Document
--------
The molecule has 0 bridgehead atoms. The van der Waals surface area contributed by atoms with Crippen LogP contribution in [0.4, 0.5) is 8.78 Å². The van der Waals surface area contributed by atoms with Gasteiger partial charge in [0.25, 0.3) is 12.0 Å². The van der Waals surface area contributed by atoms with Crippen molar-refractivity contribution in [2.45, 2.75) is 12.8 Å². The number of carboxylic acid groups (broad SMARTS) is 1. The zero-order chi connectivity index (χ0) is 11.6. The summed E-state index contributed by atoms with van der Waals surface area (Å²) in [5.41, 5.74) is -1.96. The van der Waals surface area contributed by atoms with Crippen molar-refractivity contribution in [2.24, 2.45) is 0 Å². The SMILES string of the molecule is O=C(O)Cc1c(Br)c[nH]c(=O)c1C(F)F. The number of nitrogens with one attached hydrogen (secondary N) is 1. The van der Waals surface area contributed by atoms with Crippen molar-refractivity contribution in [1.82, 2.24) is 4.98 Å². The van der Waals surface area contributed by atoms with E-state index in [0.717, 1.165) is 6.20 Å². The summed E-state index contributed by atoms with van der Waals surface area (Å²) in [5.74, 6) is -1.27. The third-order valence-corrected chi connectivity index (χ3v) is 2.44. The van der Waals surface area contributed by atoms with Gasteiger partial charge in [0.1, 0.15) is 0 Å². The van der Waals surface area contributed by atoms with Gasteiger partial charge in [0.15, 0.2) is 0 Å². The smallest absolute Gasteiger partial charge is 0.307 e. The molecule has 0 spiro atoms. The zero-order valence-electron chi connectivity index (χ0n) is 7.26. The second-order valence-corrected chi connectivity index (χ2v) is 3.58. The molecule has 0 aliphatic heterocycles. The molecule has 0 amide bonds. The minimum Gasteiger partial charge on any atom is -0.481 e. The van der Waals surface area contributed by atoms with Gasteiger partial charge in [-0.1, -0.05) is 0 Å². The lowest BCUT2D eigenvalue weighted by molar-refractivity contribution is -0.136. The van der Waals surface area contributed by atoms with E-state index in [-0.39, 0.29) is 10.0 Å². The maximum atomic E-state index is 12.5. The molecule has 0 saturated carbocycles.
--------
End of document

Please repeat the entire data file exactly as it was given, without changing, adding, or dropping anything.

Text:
The molecule has 0 bridgehead atoms. The van der Waals surface area contributed by atoms with Crippen LogP contribution in [0.4, 0.5) is 8.78 Å². The van der Waals surface area contributed by atoms with Gasteiger partial charge in [0.25, 0.3) is 12.0 Å². The van der Waals surface area contributed by atoms with Crippen molar-refractivity contribution in [2.45, 2.75) is 12.8 Å². The number of carboxylic acid groups (broad SMARTS) is 1. The zero-order chi connectivity index (χ0) is 11.6. The summed E-state index contributed by atoms with van der Waals surface area (Å²) in [5.41, 5.74) is -1.96. The van der Waals surface area contributed by atoms with Crippen molar-refractivity contribution in [2.24, 2.45) is 0 Å². The SMILES string of the molecule is O=C(O)Cc1c(Br)c[nH]c(=O)c1C(F)F. The number of nitrogens with one attached hydrogen (secondary N) is 1. The van der Waals surface area contributed by atoms with Crippen molar-refractivity contribution in [1.82, 2.24) is 4.98 Å². The van der Waals surface area contributed by atoms with E-state index in [0.717, 1.165) is 6.20 Å². The summed E-state index contributed by atoms with van der Waals surface area (Å²) in [5.74, 6) is -1.27. The third-order valence-corrected chi connectivity index (χ3v) is 2.44. The van der Waals surface area contributed by atoms with Gasteiger partial charge in [0.1, 0.15) is 0 Å². The van der Waals surface area contributed by atoms with Gasteiger partial charge in [0.15, 0.2) is 0 Å². The smallest absolute Gasteiger partial charge is 0.307 e. The molecule has 0 spiro atoms. The zero-order valence-electron chi connectivity index (χ0n) is 7.26. The second-order valence-corrected chi connectivity index (χ2v) is 3.58. The molecule has 0 aliphatic heterocycles. The molecule has 0 amide bonds. The minimum Gasteiger partial charge on any atom is -0.481 e. The van der Waals surface area contributed by atoms with Gasteiger partial charge in [-0.1, -0.05) is 0 Å². The lowest BCUT2D eigenvalue weighted by molar-refractivity contribution is -0.136. The van der Waals surface area contributed by atoms with E-state index in [-0.39, 0.29) is 10.0 Å². The maximum atomic E-state index is 12.5. The molecule has 0 saturated carbocycles.